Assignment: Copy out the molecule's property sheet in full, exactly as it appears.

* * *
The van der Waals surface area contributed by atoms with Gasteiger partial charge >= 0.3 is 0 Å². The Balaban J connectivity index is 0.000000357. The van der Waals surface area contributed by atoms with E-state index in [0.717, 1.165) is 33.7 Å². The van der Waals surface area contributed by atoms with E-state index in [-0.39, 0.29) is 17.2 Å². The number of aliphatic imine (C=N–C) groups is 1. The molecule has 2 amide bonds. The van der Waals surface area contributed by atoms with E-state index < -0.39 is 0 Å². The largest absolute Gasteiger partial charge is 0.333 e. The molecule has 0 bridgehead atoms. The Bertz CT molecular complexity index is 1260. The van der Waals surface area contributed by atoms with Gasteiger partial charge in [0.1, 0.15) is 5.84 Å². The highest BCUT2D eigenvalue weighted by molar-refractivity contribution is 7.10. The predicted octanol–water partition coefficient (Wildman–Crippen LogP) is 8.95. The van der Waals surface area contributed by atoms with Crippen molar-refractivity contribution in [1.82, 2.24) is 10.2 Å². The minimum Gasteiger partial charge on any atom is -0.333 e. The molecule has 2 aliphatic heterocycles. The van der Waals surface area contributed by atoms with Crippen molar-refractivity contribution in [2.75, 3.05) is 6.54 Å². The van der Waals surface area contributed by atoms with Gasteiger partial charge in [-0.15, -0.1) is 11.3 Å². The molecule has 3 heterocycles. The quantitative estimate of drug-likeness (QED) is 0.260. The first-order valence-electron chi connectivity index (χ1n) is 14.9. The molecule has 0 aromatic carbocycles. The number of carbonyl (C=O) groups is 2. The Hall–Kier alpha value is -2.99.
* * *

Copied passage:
The van der Waals surface area contributed by atoms with Gasteiger partial charge >= 0.3 is 0 Å². The Balaban J connectivity index is 0.000000357. The van der Waals surface area contributed by atoms with E-state index in [0.717, 1.165) is 33.7 Å². The van der Waals surface area contributed by atoms with E-state index in [-0.39, 0.29) is 17.2 Å². The number of aliphatic imine (C=N–C) groups is 1. The molecule has 2 amide bonds. The van der Waals surface area contributed by atoms with E-state index < -0.39 is 0 Å². The largest absolute Gasteiger partial charge is 0.333 e. The molecule has 0 bridgehead atoms. The Bertz CT molecular complexity index is 1260. The van der Waals surface area contributed by atoms with Gasteiger partial charge in [0.1, 0.15) is 5.84 Å². The highest BCUT2D eigenvalue weighted by molar-refractivity contribution is 7.10. The predicted octanol–water partition coefficient (Wildman–Crippen LogP) is 8.95. The van der Waals surface area contributed by atoms with Crippen molar-refractivity contribution in [1.82, 2.24) is 10.2 Å². The minimum Gasteiger partial charge on any atom is -0.333 e. The molecule has 2 aliphatic heterocycles. The van der Waals surface area contributed by atoms with Crippen molar-refractivity contribution in [2.75, 3.05) is 6.54 Å². The van der Waals surface area contributed by atoms with Gasteiger partial charge in [-0.15, -0.1) is 11.3 Å². The molecule has 3 heterocycles. The quantitative estimate of drug-likeness (QED) is 0.260. The first-order valence-electron chi connectivity index (χ1n) is 14.9. The molecule has 0 aromatic carbocycles. The number of carbonyl (C=O) groups is 2. The Hall–Kier alpha value is -2.99.